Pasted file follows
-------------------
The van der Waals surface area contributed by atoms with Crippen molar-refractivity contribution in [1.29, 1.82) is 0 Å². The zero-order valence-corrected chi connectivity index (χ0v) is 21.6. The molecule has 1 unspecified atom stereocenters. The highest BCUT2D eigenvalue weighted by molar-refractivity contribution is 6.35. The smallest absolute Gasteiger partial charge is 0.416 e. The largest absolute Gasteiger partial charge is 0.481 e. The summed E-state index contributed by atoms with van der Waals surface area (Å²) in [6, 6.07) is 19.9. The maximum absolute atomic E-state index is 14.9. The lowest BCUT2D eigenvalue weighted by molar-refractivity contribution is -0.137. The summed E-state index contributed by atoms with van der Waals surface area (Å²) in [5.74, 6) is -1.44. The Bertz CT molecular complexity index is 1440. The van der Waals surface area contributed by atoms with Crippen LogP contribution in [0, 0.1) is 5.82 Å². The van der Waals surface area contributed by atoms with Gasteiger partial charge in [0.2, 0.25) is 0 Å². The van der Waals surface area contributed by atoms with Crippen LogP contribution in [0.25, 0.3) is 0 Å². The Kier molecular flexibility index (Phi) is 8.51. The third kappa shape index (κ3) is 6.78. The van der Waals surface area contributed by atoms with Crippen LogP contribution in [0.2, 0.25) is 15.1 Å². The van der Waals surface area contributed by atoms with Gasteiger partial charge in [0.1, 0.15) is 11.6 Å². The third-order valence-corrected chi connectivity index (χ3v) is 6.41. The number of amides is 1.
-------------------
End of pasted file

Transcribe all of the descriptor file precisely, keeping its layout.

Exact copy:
The van der Waals surface area contributed by atoms with Crippen molar-refractivity contribution in [1.29, 1.82) is 0 Å². The zero-order valence-corrected chi connectivity index (χ0v) is 21.6. The molecule has 1 unspecified atom stereocenters. The highest BCUT2D eigenvalue weighted by molar-refractivity contribution is 6.35. The smallest absolute Gasteiger partial charge is 0.416 e. The largest absolute Gasteiger partial charge is 0.481 e. The summed E-state index contributed by atoms with van der Waals surface area (Å²) in [6, 6.07) is 19.9. The maximum absolute atomic E-state index is 14.9. The lowest BCUT2D eigenvalue weighted by molar-refractivity contribution is -0.137. The summed E-state index contributed by atoms with van der Waals surface area (Å²) in [5.74, 6) is -1.44. The Bertz CT molecular complexity index is 1440. The van der Waals surface area contributed by atoms with Crippen LogP contribution in [0, 0.1) is 5.82 Å². The van der Waals surface area contributed by atoms with Gasteiger partial charge in [0.2, 0.25) is 0 Å². The van der Waals surface area contributed by atoms with Crippen LogP contribution in [0.25, 0.3) is 0 Å². The Kier molecular flexibility index (Phi) is 8.51. The third kappa shape index (κ3) is 6.78. The van der Waals surface area contributed by atoms with Crippen LogP contribution in [0.2, 0.25) is 15.1 Å². The van der Waals surface area contributed by atoms with Gasteiger partial charge in [0.1, 0.15) is 11.6 Å². The third-order valence-corrected chi connectivity index (χ3v) is 6.41. The number of amides is 1.